Maxing Out Your Tax-Deductible IRA
The tax deductibility of an IRA contribution depends on whether or not you (or your spouse) participate in an employer-sponsored plan.
Maximize tax advantages by contributing as much as you can to an IRA or 401(k).
If you don’t qualify for a deductible IRA contribution, there are other ways to boost your retirement savings.
How much can a person who is 55 invest yearly in an IRA that is tax-deductible?
It seems like such a simple question. But the answer is anything but, thanks to the complex web of rules and regulations surrounding the whole range of retirement investment options. Still, it’s an important question, because the need to build capital for retirement is the most critical financial challenge for most Americans – regardless of their age.
Despite its complexity, the tax code can help you. So you owe it to yourself to take full advantage of what's available. In a nutshell, here’s how IRA deductibility works.
What's tax deductible
Anyone with earned income (i.e., wages or self-employment income) can open an IRA and contribute to it annually based on certain maximums and income limits, which I'll discuss. But whether those contributions are deductible depends on two things: 1) whether you (or your spouse) participate in a company retirement plan; and 2) your income level.
There are essentially three scenarios:
- If you (and your spouse) are not active participants in a qualified workplace retirement plan such as a 401(k), 403(b) or a traditional defined benefit plan, in both 2015 and 2016 at age 55 you can deduct annual IRA contributions of up to $6,500. That figure includes the basic maximum of $5,500 for people under 50, PLUS a "catch-up" contribution of a $1,000 for those 50 and over.
- If you are an active participant in a company-sponsored plan, then an IRA is deductible only if your income is below certain thresholds: in both 2015 and 2016 these numbers are $61,000 to $71,000 for single taxpayers; $98,000 to $118,000 for married filing jointly; $0 to $10,000 if you’re married filing separately. Deductibility is phased out between those limits.
- If your spouse is an active participant in a plan but you're not, for your 2015 return you can contribute and deduct the full $6,500 if your income is below $183,000. Deductibility gets phased out between $183,000 and $193,000. (These numbers change to $184,000 and $194,000 for 2016.)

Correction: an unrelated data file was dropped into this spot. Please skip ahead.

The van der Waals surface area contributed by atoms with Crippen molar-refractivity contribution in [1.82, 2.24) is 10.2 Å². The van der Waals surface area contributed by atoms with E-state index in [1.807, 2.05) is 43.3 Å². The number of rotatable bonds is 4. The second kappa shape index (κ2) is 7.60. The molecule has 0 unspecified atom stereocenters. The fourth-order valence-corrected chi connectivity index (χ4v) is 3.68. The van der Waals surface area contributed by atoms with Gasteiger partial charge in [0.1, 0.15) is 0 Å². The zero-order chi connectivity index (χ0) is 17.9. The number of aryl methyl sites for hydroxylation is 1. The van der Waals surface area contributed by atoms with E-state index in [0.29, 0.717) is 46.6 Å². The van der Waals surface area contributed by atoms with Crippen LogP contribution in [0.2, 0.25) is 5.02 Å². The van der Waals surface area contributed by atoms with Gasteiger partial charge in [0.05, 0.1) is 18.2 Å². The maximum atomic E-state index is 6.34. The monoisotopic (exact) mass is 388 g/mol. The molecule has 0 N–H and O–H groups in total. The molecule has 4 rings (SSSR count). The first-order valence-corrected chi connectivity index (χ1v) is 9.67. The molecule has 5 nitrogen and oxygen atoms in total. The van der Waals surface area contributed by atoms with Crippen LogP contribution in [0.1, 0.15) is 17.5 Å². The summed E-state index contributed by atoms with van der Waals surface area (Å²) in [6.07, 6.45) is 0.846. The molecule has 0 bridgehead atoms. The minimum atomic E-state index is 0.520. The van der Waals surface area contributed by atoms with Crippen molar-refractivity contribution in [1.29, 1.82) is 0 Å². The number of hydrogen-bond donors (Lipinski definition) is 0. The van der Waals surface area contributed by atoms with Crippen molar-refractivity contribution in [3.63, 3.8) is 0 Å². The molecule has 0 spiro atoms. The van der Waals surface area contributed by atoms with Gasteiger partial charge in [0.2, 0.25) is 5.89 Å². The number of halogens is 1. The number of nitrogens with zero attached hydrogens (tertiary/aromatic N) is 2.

Even if you (or your spouse) don't have any earned income, either of you may be able to contribute to what is known as a spousal IRA—provided the other spouse has sufficient earned income. Contributions limits are the same as any other IRA. That contribution may also be tax-deductible, again depending on the above scenarios.
Definition of "active participant"
It may seem obvious that if you're contributing to a 401(k) plan, you’re an "active participant." But there's a bit of nuance that you need to consider because, even if you don’t participate through payroll deductions, you might be an active participant according to IRS rules.
For instance, if your company has a traditional pension plan, you are probably considered an active participant as long as you’re eligible—even if no contributions are being made at the moment. If you’re unsure where you stand, check with your human resources department.
Two steps to maximize financial security
The first step is to determine your status in terms of what you can contribute and what's tax deductible for you.
Step two is to put as much as you can into the right vehicle. A 401(k) plan has much higher annual contribution limits than an IRA, in both 2015 and 2016 up to $18,000 plus an additional $6,000 for those over 50. Since contributions are made with pretax dollars, it’s essentially the same as tax deductibility for an IRA contribution. Contribute the max if you can, but at the very least, contribute enough to get any company match.
If neither you nor your spouse has a 401(k), contribute the maximum to an IRA, including the catch-up contribution. That will shave $6,500 off your income and save you taxes. If you were in the 35 percent tax bracket, you'd reduce your taxes by $2,275.
Beyond a deductible IRA contribution
If you don’t qualify for a deductible IRA contribution, you can still make a non-deductible contribution. But you do have a couple of other options. Alternately, you could:
- Invest that money in a traditional taxable brokerage account. You give up tax-deferred growth, but in return you’ll be able to take advantage of long-term capital gain rates (withdrawals from traditional IRAs are taxed at ordinary income rates). Plus, taxable accounts are more flexible, with no rules about early withdrawals or minimum distributions.
- Consider a Roth IRA. Contributions to a Roth IRA aren't tax deductible, but qualified withdrawals of earnings are tax-free (withdrawals of contributions are tax-free at any time). However, there are income limits. For 2015, you can contribute the maximum to a Roth IRA if your adjusted gross income (AGI) is at or below $116,000 for single filers; $183,000 for married filing jointly. You can make a partial contribution if your AGI is between $116,000–$131,000 for singles; $183,000–$193,000 for married filing jointly. (For 2016, those numbers go up to $117,000 to $132,000 and $184,000 to $194,000 respectively.)
At age 55, you probably have 5 to 10 years before you retire, so now may be a great time to sit down with a financial advisor who can help you evaluate your needs. But at the very least, take full advantage of the tax code to sock away as much money as possible. Remember, you have until April 15th of the following tax year to make your contribution.